Mix & Match Monday: Hey Now, You’re An All-Star (Sitting out the Game)

Major League Baseball has really been the first professional sports league to return to a pre-pandemic setting in 2021. Stadium are filling up again, there was a slight inconvenience to the schedule early on due to the virus, but everything has been staying on track.

Now, we’ve reached the All-Star break. The Home Run Derby and the game used to be appointment-viewing for me as a kid. As an adult, I still watch parts of them, but with the lack of enthusiasm I had in my younger, innocent years.

There are reasons to be excited for the game on Tuesday night. The biggest is Shoehi Ohtani, who has been a pitching and hitting phenomenon so far this season, as he starts for the American League and will also lead-off at the plate.

Outside of this, the All-Star Game has lost its muster of the years. There are several reasons why I feel this way.

One is obviously the introduction of Interleague play 25 years ago, ending the regular season segregation of the National and American Leagues. Another is cable television, which allows viewers to see the big names that generations before rarely got to see with network television dictating which games were covered. Along with those two reasons, there’s also the reality that players these days make more than enough money where they don’t care about winning the All-Star game, let alone playing in it.

Players like Jacob deGrom, Mookie Betts, Jose Altuve, Michael Brantley and other notable names have decided to sit out. On top of that, the unfortunate ACL tear for Atlanta Braves Ronald Acuna Jr. this past weekend takes him out of the National League starting lineup.

The Home Run Derby is always a fun event to watch, but the All-Star game has lost its competitiveness. Major League Baseball tried the incentive of the winning league’s team getting home field in the World Series to make it better, but it didn’t.

Here’s your Mix & Match Monday: Week of July 12 Edition

-As a Pittsburgh Pirates fans, I wish I could be more optimistic as they held the first overall pick in the Major League Baseball Draft Sunday night. Nothing against Louisville catcher Henry Davis, but just knowing the organization current ownership has no interests in spending money on good players, I fear he and other draft picks that work their way through the minors and make a splash in Pittsburgh will just end up with the Yankees or Dodgers at the height of their careers. Just look at Gerrit Cole.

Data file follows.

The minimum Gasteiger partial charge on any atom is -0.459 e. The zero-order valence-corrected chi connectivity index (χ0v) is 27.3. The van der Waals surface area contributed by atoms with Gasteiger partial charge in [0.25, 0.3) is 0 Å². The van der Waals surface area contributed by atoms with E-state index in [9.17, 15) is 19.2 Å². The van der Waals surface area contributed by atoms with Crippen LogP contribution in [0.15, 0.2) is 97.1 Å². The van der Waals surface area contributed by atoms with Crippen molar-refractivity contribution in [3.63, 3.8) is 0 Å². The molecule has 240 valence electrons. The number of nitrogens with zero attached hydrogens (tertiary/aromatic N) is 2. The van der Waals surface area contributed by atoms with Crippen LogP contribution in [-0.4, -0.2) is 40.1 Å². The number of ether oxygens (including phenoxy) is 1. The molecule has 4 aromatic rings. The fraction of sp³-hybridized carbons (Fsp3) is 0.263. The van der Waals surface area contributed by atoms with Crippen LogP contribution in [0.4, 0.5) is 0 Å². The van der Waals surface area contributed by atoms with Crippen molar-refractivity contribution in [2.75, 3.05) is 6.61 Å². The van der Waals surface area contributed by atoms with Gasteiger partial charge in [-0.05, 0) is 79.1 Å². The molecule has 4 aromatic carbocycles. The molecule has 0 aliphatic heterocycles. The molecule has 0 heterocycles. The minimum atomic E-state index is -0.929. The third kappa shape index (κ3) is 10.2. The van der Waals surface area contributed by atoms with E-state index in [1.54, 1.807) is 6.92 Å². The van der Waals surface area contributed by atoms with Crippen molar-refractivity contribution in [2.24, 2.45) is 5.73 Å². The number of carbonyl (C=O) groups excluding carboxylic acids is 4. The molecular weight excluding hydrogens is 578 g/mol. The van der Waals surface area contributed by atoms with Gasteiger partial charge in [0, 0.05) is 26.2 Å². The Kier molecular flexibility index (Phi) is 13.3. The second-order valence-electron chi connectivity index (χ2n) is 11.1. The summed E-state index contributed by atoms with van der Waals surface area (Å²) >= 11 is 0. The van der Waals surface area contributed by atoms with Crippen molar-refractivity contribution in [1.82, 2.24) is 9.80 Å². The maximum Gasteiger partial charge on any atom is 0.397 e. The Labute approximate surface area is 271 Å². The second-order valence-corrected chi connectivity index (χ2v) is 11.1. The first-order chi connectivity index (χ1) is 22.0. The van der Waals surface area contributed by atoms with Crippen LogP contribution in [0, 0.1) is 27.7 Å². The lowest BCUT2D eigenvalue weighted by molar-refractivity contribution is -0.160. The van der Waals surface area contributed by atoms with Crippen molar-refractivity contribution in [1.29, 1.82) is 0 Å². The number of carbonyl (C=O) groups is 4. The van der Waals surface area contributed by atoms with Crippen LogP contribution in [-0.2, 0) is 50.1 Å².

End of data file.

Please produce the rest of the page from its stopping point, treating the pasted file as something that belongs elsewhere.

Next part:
Excuse me while I dump cold water on the Pirates draft, so far…

The Pirates have only made the playoffs three times since their NLCS appearance in 1992, and that winning period between 2013 and 2015 made me less cynical about the team, but once the 2015 squad lost in the N.L. Wild Card game, they blew the team up, doing its version of wash, rinse, repeat, which means several years or rebuilding and possibly making the postseason again at some point. The Pirates are not the only team that operates like this, but my distaste for Bob Nutting results in tunnel vision.

Also, the Major League Baseball draft is trying to hard to be like the NFL Draft. The concept that you hold the draft mid-season doesn’t make sense.

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-The Tampa Bay Lightning, as expected, won the Stanley Cup for the second-straight season, becoming only the second team to win back-to-back titles in the National Hockey League’s post-lockout era. The other being the 2016 and 2017 Pittsburgh Penguins.

In my opinion, the Penguins back-to-back titles is slightly more impressive. I would argue that because they had to play a full, 82-game season both years makes its more impressive, especially with the wear-and-tear the game has on teams.

If you want to make the argument the Lightning’s consecutive Cup wins is more impressive, you have a pretty good one. Dealing with a pandemic, winning inside a bubble with no fans in October 2020, and then having a shortened 56-game season with altered divisions.

The main argument: Which scenario was tougher?

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-After the events of the Euro 2020 Final, I had a mixed reaction. The first was feeling bad for England, at their 55-year International title drought continues, but also, the terrible reality that there would be some racists English fans who would direct their anger at black players Marcus Rashford, Bukayo Saka and Jadon Sancho, after all three failed to score during penalty kicks, which decided the championship, and it happened.

Racism in European soccer isn’t anything new, and while FIFA and other organizations have pushed to end it, some use it as a weapon to express their anger and disappointment after a major loss like the one England experienced Sunday night.

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-It took forgetting black trash bags the fourth-straight time for me to start writing things down that I need at the store. Over the past week or two, I left the store without something I originally went in there to get. I got coffee beans, but forgot to get Stevia. I bought aluminum foil, but forgot the garbage bags. Getting old sucks.

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